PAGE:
The Chinese Communist Party reached deep into private business and the broader population to drive a recovery, an authoritarian approach that has emboldened its top leader, Xi Jinping.
The order came on the night of Jan. 12, days after a new outbreak of the coronavirus flared in Hebei, a province bordering Beijing. The Chinese government’s plan was bold and blunt: it needed to erect entire towns of prefabricated housing to quarantine people, a project that would start the next morning.
Part of the job fell to Wei Ye, the owner of a construction company, which would build and install 1,300 structures on commandeered farmland.
Everything — the contract, the plans, the orders for materials — was “all fixed in a few hours,” Mr. Wei said, adding that he and his employees worked exhaustively to meet the tight deadline.
“There is pressure, for sure,” he said, but he was “very honored” to do his part.
In the year since the coronavirus began its march around the world, China has done what many other countries would not or could not do. With equal measures of coercion and persuasion, it has mobilized its vast Communist Party apparatus to reach deep into the private sector and the broader population, in what the country’s leader, Xi Jinping, has called a “people’s war” against the pandemic — and won.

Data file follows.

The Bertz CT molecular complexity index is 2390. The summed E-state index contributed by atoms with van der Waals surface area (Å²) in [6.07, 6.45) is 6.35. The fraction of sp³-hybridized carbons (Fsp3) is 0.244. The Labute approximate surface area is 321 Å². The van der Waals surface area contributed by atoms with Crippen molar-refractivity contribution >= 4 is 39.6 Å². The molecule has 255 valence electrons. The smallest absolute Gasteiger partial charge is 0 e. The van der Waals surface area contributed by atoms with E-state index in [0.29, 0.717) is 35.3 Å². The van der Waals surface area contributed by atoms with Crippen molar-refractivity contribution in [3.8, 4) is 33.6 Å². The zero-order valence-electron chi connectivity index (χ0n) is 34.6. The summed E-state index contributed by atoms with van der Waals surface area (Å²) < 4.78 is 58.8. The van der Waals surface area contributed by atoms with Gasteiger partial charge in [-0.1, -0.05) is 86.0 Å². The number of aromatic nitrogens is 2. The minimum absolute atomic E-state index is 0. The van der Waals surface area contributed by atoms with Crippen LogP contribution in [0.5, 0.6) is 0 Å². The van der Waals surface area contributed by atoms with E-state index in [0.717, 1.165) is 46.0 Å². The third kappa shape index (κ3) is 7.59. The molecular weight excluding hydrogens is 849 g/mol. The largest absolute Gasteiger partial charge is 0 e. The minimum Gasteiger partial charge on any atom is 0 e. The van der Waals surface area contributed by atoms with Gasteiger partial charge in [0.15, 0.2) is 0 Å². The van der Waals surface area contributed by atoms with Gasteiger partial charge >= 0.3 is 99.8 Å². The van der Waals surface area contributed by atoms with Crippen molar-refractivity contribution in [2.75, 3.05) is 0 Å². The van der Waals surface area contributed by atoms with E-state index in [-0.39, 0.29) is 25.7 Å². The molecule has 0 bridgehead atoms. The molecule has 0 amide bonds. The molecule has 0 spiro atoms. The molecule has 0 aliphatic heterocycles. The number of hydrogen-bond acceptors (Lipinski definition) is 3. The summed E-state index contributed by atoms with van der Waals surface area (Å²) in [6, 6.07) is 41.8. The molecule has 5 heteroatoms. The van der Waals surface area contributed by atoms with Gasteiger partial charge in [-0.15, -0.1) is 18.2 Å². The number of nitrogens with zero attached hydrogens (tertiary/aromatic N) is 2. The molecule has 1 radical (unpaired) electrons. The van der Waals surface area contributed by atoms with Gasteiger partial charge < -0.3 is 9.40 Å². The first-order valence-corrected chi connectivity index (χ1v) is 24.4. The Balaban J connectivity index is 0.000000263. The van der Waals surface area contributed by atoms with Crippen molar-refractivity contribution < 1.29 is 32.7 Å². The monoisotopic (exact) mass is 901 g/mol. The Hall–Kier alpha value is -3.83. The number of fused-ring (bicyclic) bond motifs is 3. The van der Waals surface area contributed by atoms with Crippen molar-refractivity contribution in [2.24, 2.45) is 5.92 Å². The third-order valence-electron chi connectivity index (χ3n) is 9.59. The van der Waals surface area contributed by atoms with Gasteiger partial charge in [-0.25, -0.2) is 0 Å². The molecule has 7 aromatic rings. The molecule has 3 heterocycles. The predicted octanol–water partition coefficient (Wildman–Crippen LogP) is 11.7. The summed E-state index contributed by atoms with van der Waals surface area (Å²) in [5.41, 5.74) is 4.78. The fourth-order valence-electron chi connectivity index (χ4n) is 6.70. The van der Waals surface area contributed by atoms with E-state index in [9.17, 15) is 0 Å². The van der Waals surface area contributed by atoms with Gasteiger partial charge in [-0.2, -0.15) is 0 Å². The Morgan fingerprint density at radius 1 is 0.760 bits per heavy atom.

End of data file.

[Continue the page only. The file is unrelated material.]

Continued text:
China is now reaping long-lasting benefits that few expected when the virus first emerged in the central Chinese city of Wuhan and the leadership seemed as rattled as at any moment since the Tiananmen Square crackdown in 1989.
The success has positioned China well, economically and diplomatically, to push back against the United States and others worried about its seemingly inexorable rise. It has also emboldened Mr. Xi, who has offered China’s experience as a model for others to follow.
While officials in Wuhan initially dithered and obfuscated for fear of political reprisals, the authorities now leap into action at any sign of new infections, if at times with excessive zeal. In Hebei this January, the authorities deployed their well-honed strategy to test millions and isolate entire communities — all with the goal of getting cases, officially only dozens a day in a population of 1.4 billion, back to zero.
The government has poured money into infrastructure projects, its playbook for years, while extending loans and tax relief to support business and avoid pandemic-related layoffs. China, which sputtered at the beginning of last year, is the only major economy that has returned to steady growth.
When it came to developing vaccines, the government offered land, loans and subsidies for new factories to make them, along with fast-tracking approvals. Two Chinese vaccines are in mass production; more are on the way. While the vaccines have shown weaker efficacy rates than those of Western rivals, 24 countries have already signed up for them since the pharmaceutical companies have, at Beijing’s urging, promised to deliver them…
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